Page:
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Will Biden tap into the emergency oil reserve to bring down gas prices?

Over the past year, the average price of a gallon of gasoline has increased from $ 2.12 to $ 3.40, an increase of 60.3%.

CHICAGO (NewsNation Now) – President Joe Biden is seriously considering a plan on Tuesday to deal with high gas prices by tapping strategic oil reserves.

Biden is already scheduled to speak Tuesday on the economy and lower prices for the American people, and could then announce his plan.

Over the past year, the average price of a gallon of gasoline has increased from $ 2.12 to $ 3.40, an increase of 60.3%. Tapping into oil reserves is the fastest way to bring down gas prices. Sources told NewsNation’s Kellie Meyer that running the reserves could mean 10 to 30 cents less a gallon at the pump over the next two to three weeks.

It’s one of the few things the administration could do to lower prices, besides opening more federal leases for drilling.

However, this decision could prompt a reaction from OPEC, the Organization of the Petroleum Exporting Countries. The group could turn around and decide not to increase production. If OPEC reacts negatively to the Biden administration’s decision, we could see gas prices rebound by Christmas.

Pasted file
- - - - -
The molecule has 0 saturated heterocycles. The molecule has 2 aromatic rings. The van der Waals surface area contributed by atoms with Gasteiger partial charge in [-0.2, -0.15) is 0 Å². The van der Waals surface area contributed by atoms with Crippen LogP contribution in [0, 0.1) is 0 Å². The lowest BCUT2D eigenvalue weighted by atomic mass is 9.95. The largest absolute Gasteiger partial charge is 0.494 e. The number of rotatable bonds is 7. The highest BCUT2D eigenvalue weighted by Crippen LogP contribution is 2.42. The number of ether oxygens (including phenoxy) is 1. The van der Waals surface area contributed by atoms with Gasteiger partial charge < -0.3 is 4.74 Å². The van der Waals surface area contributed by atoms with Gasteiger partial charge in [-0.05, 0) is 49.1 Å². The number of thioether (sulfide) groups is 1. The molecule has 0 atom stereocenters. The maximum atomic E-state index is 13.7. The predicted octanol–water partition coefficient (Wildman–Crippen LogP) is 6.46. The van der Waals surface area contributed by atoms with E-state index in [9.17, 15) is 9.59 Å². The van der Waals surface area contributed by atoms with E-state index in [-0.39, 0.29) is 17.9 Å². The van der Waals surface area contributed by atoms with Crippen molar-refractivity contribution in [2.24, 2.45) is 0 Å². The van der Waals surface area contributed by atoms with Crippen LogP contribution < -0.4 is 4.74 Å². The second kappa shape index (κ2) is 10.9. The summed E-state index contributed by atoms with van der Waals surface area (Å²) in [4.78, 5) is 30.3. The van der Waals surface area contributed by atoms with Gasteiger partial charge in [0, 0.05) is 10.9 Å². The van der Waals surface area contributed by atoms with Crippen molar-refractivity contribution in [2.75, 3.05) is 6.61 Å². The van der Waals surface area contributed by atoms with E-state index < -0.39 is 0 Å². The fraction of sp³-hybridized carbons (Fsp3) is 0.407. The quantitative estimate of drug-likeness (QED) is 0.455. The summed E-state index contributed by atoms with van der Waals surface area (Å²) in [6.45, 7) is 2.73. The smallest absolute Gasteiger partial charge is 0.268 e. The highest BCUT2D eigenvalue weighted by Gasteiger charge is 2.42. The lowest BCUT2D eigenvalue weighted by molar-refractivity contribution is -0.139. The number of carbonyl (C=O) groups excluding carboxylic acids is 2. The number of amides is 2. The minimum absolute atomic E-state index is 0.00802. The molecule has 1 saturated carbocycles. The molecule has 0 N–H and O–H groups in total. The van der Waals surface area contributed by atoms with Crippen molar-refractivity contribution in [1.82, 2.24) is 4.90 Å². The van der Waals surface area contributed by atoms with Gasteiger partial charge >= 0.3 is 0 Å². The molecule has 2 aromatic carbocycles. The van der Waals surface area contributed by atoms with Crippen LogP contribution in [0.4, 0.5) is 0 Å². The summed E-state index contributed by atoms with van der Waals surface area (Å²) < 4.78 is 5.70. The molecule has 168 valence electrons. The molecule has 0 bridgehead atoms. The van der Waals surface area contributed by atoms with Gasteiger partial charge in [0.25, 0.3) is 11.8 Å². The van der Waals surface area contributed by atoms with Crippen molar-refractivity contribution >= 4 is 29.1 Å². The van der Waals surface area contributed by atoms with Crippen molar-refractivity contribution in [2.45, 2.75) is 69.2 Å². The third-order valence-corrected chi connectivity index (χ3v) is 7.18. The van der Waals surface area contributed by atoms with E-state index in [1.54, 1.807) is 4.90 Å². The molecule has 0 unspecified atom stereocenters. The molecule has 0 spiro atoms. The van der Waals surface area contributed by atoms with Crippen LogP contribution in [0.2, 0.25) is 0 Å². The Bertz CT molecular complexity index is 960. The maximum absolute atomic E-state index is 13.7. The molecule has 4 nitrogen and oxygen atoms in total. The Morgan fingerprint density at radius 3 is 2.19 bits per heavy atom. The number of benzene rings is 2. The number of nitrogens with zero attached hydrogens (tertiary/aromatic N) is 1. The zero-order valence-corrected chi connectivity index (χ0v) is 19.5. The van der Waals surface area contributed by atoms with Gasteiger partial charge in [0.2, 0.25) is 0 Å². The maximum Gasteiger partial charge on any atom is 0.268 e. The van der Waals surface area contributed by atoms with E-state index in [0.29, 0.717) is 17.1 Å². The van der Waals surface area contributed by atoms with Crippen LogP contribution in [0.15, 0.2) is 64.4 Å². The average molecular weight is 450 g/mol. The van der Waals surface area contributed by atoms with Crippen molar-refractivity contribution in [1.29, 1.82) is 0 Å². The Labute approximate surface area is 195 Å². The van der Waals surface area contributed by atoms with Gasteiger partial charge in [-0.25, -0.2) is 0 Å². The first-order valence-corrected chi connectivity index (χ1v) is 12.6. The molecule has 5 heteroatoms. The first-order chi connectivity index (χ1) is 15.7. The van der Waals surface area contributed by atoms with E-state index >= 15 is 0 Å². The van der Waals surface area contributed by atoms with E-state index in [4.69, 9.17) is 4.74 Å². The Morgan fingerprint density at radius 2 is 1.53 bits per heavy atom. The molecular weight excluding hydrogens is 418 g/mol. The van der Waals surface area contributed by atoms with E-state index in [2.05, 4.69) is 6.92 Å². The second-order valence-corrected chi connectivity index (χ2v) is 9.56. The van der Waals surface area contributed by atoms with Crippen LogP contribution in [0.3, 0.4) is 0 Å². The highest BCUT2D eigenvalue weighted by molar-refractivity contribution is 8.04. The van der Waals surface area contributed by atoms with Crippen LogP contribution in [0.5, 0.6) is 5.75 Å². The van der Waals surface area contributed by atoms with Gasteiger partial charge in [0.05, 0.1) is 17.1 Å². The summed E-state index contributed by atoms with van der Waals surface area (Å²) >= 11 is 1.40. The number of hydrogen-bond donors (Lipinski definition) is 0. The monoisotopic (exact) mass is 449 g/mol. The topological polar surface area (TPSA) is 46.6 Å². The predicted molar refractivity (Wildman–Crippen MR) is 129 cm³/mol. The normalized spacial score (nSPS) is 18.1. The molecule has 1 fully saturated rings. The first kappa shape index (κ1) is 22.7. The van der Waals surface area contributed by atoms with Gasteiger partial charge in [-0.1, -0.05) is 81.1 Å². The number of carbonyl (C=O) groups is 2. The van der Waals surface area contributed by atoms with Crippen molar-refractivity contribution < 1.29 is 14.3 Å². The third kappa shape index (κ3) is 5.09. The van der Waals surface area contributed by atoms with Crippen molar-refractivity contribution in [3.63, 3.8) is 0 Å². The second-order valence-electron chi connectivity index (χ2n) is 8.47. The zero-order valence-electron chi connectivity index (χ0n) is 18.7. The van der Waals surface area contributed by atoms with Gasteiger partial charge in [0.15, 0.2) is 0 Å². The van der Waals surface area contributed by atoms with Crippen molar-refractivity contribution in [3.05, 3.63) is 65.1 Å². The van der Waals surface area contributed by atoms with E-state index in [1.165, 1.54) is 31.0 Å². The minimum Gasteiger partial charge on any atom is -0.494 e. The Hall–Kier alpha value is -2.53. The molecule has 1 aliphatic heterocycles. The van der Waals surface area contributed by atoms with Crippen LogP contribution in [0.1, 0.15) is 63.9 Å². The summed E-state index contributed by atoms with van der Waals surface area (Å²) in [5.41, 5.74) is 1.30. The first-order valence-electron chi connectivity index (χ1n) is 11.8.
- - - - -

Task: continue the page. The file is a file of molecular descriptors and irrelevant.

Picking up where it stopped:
It’s not just gasoline that is getting more expensive – the cost of almost everything has gone up with inflation, including food.

“We know it’s difficult for families to keep up with the rising cost of gas, food, shelter and other essentials,” Biden said. “It’s not just an American problem. It is a global problem.

“My point is that a lot of what happens in inflation comes from a supply constraint,” said Austan Goolsbee, former chairman of the Council of Economic Advisers under President Barack Obama. “During the pandemic, people couldn’t spend money on services, which we normally spend most of our income on, so we have a record demand for physical goods in the United States and all other advanced economies. of the world, and the supply chain cannot handle that. And that’s why we have inflation.

Goolsbee believes inflation will be temporary, but remains a source of political concern. Biden faces lower polls on his handling of inflation. “We should be concerned politically rather than economically,” Goolsbee said.

“It will be until next summer before you start to see relief,” Goolsbee said. “And that’s not really on the political calendar they’re comfortable with.”


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